Fat in our diets has been blamed for many of our health issues: obesity, heart disease, and some types of cancer. As a result, many people turned to a “low fat” diet. Unfortunately, the resulting “low fat” foods and diets haven’t resulted in most people controlling their weight or becoming healthier. In fact, the opposite is true. What we have found is it is the type of fat that matters in addition to how much you consume. Reducing your intake of some types of fats reduces the risk of several chronic diseases, but other types of fats are absolutely essential to our health and well-being.
Sifting through all the conflicting information on fats can leave you with even more questions. In order to understand good and bad fats, you need to know their names and some information about them:
- Are liquid at room temperature and turn cloudy when kept in refrigerator.
- Primary sources are plant oils like canola oil, peanut oil, and olive oil. Other good sources are avocados; nuts such as almonds, hazelnuts, and pecans; and seeds such as pumpkin and sesame seeds.
- People following traditional Mediterranean diets, which are very high in foods containing monounsaturated fats, such as olive oil, tend to have lower risk of cardiovascular disease.
- Are liquid at room temperatures as well as at cold temperatures
- Primary sources are sunflower, corn, soybean, and flaxseed oils, and also foods such as walnuts, flax seeds, and fish.
- This fat family includes the Omega-3 group of fatty acids, which are anti-inflammatory and your body can’t make them on its own.
- Are usually solid at room temperature and have a high melting point
- Primary sources are animal products including red meat and whole milk dairy products. Other sources are tropical vegetable oils such as coconut oil, palm oil and foods made with these oils. Poultry and fish contain saturated fat, but less than red meat.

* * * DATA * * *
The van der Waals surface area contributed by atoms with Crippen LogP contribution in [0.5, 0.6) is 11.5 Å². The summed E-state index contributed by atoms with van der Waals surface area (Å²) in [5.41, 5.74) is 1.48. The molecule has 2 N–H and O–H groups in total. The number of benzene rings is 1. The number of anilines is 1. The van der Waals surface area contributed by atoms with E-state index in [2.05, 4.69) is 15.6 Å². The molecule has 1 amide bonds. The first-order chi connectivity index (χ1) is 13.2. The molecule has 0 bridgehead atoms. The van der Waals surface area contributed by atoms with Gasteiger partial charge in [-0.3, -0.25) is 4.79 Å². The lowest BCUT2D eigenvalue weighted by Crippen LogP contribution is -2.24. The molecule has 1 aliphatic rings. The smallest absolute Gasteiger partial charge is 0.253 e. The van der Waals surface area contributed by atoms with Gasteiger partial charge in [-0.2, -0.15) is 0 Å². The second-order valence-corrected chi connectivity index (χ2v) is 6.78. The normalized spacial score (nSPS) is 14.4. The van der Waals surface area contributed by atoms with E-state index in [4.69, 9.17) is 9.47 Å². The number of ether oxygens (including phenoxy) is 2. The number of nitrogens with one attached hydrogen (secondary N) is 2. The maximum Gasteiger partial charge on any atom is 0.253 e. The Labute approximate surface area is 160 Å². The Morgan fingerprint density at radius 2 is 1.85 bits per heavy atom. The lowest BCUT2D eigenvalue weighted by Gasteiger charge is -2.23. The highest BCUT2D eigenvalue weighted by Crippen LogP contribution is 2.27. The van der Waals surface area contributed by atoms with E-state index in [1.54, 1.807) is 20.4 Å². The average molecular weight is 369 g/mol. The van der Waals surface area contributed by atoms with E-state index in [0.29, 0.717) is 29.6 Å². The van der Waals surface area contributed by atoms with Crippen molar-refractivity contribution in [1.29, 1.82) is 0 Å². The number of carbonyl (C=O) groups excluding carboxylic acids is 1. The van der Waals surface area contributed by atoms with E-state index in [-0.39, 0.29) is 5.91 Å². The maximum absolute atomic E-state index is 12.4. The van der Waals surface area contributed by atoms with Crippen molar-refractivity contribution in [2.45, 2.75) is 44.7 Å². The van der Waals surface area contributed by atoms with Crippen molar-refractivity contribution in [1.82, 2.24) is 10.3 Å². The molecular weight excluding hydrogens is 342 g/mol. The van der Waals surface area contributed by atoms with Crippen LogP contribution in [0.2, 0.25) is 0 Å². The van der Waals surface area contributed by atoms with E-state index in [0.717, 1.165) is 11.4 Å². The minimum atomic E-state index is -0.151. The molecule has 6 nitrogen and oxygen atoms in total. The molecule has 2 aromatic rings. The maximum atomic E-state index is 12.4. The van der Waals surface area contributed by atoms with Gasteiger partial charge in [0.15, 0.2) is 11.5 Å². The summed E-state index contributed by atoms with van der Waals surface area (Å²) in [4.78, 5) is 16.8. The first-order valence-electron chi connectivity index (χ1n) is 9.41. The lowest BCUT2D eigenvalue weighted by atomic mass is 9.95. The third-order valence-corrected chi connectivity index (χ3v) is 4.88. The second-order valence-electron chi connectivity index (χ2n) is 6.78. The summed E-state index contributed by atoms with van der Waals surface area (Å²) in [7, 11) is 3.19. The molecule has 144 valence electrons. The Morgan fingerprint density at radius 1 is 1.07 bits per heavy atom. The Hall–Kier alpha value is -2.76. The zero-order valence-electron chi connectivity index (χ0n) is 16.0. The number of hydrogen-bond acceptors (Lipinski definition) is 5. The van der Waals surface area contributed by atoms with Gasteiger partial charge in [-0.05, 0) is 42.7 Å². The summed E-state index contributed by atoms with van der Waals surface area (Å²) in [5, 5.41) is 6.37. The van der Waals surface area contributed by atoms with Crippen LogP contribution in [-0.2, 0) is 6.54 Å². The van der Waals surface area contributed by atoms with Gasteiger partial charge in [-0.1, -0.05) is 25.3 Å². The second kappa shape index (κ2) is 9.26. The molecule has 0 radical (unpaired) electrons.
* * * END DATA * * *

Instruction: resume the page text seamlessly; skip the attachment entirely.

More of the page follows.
- Saturated fat raises low-density lipoprotein (LDL or “bad”) cholesterol that increases your risk of coronary heart disease.
- It is unnecessary to eat saturated fat sources since our bodies can produce all the saturated fat that we need when we consume enough of the good fats.
- Trans fats are created by heating liquid vegetable oils in the presence of hydrogen gas, a process called hydrogenation. Partially hydrogenating vegetable oils makes them more stable and less likely to spoil, which is very good for food manufacturers – and very bad for you.
- Primary sources of trans fat are vegetable shortenings, some margarines, crackers, candies, cookies, fried foods, baked goods, and other processed foods made with partially hydrogenated vegetable oils.
- Trans fat raises LDL or “bad” cholesterol that increases your risk of coronary heart disease, as well as lowering HDL, or good cholesterol.
We should all be increasing our intake of healthy omega-3 fatty acids, which we need for body functions like controlling blood clotting and building cell membranes in the brain. We’re still learning about the many benefits of Omega-3, but research has shown this fatty acid can have a positive impact on:
- Cardiovascular Disease (CVD) Epidemiologic and clinical trials have shown that omega-3 fatty acids reduce CVD incidence (American Heart Association), by:
- decreasing risk of arrhythmias, which can lead to sudden cardiac death
- decreasing triglyceride levels
- decreasing growth rate of atherosclerotic plaque
- lowering blood pressure (slightly)
- Liver cancer: omega-3 fatty acids may be an effective therapy for both the treatment and prevention of human liver cancers. (University of Pittsburgh study)